Twenty to thirty minutes after the procedure, the patient will be asked to try to provoke the usual pain. Patients may or may not obtain pain relief in the first few hours after the injection, depending upon whether or not the area injected is the main source of the patient's upper back pain. On occasion, patients may feel numb or a slightly weak/odd feeling for a few hours after the injection. This may last several hours, but the patient should be able to function safely, if proper precautions are taken.

On the day of the injection, patients are advised to avoid doing any strenuous activities, unless instructed by their physician. The patient should not drive the day of the injection unless approved by the treating physician. If sedation was used, the patient should not drive for 24 hours after the procedure. Patients may notice a slight increase in pain lasting for several days as the numbing medicine wears off and before the cortisone starts to take effect. If the area is uncomfortable in the first two to three days after the injection, applying ice or a cold pack to the general area of the injection site will typically provide pain relief.


On the day after the procedure, patients may return to their regular pre-injection level of activity. When the pain is improved, it is advisable to start regular exercise and activities in moderation. Even if the pain relief is significant, it is still important to gradually increase activities over one to two weeks to avoid recurrence of pain.

Patients may continue to take their regular pain medicine after the procedure, with the exception of limiting pain medicine within the first four to six hours after the injection so that the diagnostic information obtained is accurate. Patients may also be referred for physical therapy or manual therapy, and this may be an appropriate time for the patient to have manipulation, while the numbing medicine from the injection is effective and/or over the next several weeks while the cortisone is working.

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The patient may begin to notice longer lasting pain relief starting two to five days after the injection. If no improvement occurs within ten days after the injection, then the patient is unlikely to gain any pain relief from the injection and further diagnostic tests may be needed to accurately diagnose the patient's upper back pain and other symptoms.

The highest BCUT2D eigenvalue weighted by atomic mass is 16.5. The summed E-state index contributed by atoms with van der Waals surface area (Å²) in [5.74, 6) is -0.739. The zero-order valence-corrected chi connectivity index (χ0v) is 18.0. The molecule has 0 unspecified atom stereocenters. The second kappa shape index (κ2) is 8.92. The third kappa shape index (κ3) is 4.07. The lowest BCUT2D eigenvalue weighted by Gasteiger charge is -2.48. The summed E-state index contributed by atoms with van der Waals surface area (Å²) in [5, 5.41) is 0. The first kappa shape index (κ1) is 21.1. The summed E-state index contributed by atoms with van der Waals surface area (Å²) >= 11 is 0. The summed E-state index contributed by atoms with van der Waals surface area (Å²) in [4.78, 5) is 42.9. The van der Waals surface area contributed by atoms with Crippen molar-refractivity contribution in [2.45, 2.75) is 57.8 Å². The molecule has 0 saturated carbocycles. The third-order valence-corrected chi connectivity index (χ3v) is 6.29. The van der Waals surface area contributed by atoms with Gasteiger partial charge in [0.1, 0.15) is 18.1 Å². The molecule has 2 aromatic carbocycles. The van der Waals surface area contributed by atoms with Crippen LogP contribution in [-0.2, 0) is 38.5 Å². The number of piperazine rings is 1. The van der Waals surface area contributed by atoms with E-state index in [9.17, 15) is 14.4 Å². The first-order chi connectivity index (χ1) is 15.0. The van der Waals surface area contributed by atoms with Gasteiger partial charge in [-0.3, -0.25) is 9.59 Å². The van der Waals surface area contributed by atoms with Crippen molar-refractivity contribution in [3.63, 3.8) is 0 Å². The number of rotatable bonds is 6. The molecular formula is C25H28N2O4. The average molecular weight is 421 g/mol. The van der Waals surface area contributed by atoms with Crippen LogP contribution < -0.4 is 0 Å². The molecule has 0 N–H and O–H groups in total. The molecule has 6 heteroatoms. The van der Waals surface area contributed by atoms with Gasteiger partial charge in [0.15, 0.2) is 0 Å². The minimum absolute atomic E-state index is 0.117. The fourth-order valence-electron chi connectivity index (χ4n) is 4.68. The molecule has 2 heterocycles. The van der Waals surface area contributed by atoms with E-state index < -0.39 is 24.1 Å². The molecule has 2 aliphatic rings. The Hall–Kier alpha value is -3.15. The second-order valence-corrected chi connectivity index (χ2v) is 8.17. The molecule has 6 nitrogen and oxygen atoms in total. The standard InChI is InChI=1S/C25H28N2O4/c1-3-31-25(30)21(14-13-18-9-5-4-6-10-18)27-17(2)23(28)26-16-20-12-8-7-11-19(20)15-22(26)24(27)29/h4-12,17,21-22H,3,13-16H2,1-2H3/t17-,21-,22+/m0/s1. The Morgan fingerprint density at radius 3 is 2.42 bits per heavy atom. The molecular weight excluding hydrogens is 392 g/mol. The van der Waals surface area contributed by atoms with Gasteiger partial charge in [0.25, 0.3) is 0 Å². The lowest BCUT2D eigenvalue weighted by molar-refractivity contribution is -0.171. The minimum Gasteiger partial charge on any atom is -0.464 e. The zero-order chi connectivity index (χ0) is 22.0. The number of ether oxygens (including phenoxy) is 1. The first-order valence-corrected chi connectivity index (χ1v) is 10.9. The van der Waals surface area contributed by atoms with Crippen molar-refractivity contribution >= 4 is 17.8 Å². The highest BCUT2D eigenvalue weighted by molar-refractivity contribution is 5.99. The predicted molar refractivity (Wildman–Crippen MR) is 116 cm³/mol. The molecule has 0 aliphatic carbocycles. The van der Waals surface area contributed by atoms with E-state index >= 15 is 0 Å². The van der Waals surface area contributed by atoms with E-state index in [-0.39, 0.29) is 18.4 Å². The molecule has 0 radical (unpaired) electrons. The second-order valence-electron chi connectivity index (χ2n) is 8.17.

Ideally, patients will record the levels of pain relief in a 'pain diary' for the week following the injection. A pain diary is helpful to clearly inform the treating physician of the injection results and in planning future tests and/or treatment, as needed.


Potential Risks and Complications

As with all invasive medical procedures, there are potential risks associated with costovertebral and costotransverse joint injections. However, in general the risk is low, and complications are rare. Potential risks include:

  • Allergic reaction. Usually an allergy to X-ray contrast or steroid; rarely to local anesthetic.
  • Infection. Minor infections occur in less than 1% to 2% of all injections. Severe infections are rare, occurring in 0.1% to 0.01% of injections.
  • Bleeding. A rare complication, bleeding is more common for patients with underlying bleeding disorders.
  • Nerve or spinal cord damage or paralysis. While very rare, damage can occur from direct trauma from the needle, or secondarily from infection, bleeding resulting in compression, or injection into an artery causing blockage.
  • Punctured lung (pneumothorax). This complication is uncommon, but at times requires that a small catheter be placed in the chest wall to re-inflate the lung.

In addition to risks from the injection, some patients will experience side effects from the steroid medication, such as:

  • Transient flushing with a feeling of warmth ('hot flashes') for several days
  • Fluid retention, weight gain, or increased appetite
  • Elevated blood pressure
  • Mood swings, irritability, anxiety, insomnia
  • High blood sugar - diabetic patients should inform their primary care physicians about the injection prior to their appointment
  • Transient decrease in immunity
  • Cataracts - a rare result of excessive and/or prolonged steroid usage
  • Severe arthritis of the hips or shoulders (avascular necrosis) - a rare result of excessive and/or prolonged steroid usage

Costovertebral and costotransverse joint injections should not be performed on patients who are taking blood thinners (Coumadin), aspirin or other antiplatelet drugs (e.g. Ticlid, Plavix). Baby aspirin (81mg) may be an exception, depending upon the specific injection and the physician's discretion. Costovertebral and costotransverse joint injections should not be performed on patients who have a local or systemic bacterial infection, are pregnant (if fluoroscopy is used), or have bleeding problems. Patients should also let their doctor know of any allergies they have to medications that may be used for the procedure.


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